With over 70% of Irish professionals stating that they would decline a job offer if a company’s D&I values did not align with their own, Robert Walters analysts predict that high growth companies will be looking to ramp up their D&I personnel in the New Year to aid retention and continue attracting the best talent.
Governance high on boardroom agenda
Among the most popular in the world for foreign direct investment, efforts are being made to create a future where Ireland is held in a similarly high status for corporate governance.
Labour market data backs up this intent, where this year we saw an overwhelming 87% of ESG-related job vacancies in Ireland be for Corporate Governance roles.
In fact, the first half of 2021 saw 300+ firms post positions for Corporate Governance specialists – with over 60% of these being for senior positions within a company.
Professional Services dominated the hiring front – representing 34.2% of overall Corporate Governance hiring.
“Over the last decade, we have seen a significant shift in the way that businesses approach social responsibility – with ESG making its way rapidly up the priority list,” Campbell explained.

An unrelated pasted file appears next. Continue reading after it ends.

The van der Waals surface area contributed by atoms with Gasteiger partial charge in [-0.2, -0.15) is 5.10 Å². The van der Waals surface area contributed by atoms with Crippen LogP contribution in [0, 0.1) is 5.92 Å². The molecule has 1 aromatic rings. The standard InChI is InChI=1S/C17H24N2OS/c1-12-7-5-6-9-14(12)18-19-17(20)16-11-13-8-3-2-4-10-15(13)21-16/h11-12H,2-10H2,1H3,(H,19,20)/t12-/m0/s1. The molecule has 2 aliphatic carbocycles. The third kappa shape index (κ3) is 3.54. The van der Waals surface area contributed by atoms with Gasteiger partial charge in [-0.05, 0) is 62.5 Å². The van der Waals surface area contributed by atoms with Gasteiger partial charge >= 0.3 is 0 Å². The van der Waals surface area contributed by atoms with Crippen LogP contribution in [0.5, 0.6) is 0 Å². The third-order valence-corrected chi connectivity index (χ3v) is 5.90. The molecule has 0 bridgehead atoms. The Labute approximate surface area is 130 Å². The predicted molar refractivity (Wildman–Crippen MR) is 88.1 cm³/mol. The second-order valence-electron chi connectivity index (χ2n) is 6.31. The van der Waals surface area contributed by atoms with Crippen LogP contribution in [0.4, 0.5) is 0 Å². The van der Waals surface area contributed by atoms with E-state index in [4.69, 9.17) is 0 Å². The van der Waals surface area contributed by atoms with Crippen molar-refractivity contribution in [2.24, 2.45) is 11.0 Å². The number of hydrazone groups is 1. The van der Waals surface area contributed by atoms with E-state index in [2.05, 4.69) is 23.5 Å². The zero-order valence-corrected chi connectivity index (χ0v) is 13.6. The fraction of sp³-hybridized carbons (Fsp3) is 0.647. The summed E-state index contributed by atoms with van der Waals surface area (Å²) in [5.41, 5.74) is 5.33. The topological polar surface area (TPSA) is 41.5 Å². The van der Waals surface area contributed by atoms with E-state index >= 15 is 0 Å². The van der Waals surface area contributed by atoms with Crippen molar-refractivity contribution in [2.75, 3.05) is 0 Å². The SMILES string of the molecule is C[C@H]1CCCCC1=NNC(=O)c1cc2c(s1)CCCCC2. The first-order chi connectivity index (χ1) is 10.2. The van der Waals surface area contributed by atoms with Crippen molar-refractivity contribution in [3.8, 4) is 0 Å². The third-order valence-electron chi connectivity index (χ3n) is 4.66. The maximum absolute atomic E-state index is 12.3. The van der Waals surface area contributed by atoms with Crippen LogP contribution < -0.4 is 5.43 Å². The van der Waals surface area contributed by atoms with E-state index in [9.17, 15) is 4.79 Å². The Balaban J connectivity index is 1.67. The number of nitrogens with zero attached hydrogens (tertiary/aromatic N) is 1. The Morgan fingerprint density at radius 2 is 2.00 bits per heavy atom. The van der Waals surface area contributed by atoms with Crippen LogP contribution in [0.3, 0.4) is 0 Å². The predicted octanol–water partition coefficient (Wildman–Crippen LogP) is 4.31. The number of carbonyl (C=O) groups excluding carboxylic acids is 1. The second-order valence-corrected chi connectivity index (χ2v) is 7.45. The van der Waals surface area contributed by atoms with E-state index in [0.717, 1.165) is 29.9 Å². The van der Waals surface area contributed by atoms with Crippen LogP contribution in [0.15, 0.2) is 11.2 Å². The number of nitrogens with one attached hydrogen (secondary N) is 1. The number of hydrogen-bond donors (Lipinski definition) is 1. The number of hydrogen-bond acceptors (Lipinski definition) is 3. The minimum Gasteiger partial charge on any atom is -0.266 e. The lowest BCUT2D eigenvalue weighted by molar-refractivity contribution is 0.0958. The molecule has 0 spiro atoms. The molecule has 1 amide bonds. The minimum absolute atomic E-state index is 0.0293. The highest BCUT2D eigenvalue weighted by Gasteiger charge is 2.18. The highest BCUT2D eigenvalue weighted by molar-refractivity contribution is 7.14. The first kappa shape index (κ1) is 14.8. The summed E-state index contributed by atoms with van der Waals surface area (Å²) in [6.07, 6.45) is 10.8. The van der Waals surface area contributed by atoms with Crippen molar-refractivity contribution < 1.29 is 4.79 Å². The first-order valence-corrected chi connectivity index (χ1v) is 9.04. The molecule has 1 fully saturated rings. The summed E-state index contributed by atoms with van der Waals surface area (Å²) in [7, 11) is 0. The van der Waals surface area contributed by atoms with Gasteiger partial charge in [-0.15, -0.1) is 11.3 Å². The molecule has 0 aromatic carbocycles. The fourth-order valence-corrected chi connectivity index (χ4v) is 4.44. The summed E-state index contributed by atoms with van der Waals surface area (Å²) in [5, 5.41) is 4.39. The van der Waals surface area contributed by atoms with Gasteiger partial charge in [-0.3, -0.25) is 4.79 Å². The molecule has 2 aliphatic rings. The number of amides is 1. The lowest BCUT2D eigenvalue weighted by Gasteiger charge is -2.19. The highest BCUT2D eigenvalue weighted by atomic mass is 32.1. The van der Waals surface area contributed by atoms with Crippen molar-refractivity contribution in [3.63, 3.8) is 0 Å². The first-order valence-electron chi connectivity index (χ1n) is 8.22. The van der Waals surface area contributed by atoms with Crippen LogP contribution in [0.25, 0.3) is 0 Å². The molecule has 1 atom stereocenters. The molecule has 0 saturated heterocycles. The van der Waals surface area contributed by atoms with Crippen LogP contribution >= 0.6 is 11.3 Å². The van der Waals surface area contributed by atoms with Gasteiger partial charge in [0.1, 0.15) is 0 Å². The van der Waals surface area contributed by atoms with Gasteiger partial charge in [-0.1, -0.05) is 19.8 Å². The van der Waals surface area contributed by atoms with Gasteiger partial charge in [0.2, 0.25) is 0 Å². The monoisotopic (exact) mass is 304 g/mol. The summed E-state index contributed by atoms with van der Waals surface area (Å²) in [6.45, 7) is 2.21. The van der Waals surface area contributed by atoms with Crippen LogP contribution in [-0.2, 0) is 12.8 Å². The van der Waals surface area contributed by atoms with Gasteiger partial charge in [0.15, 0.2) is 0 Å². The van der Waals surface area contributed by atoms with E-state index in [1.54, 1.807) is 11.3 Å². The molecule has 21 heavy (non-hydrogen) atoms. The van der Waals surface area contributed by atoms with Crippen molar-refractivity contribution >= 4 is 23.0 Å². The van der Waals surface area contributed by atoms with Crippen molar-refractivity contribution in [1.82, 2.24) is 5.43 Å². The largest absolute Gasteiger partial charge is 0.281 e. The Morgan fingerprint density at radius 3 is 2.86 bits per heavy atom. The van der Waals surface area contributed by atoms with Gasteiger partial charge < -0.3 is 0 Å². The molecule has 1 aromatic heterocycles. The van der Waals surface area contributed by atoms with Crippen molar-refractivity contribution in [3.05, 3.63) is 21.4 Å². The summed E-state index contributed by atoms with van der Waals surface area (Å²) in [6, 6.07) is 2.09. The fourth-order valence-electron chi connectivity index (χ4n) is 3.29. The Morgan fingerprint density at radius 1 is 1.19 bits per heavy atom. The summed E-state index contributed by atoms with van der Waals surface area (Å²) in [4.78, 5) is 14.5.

“In 2019, the Global Reporting Initiative revealed that 93% of the world’s largest companies by revenue already report on their ESG performance. That these corporations believe it is important to publish their work in this area reflects how central ESG has become to the way some of the larger multi-national corporations have started conducting their businesses.”
Why ESG is important from an employment perspective:
- Reputation: Businesses which are failing to meet the expected ESG performance standards should expect to see a knock-on impact on their reputation. As a workforce strategy, ESG has become a competitive advantage in attracting and retaining talent; numerous studies have shown that, when weighing up potential employers, millennials are hugely influenced by how a business responds to and tackles social issues.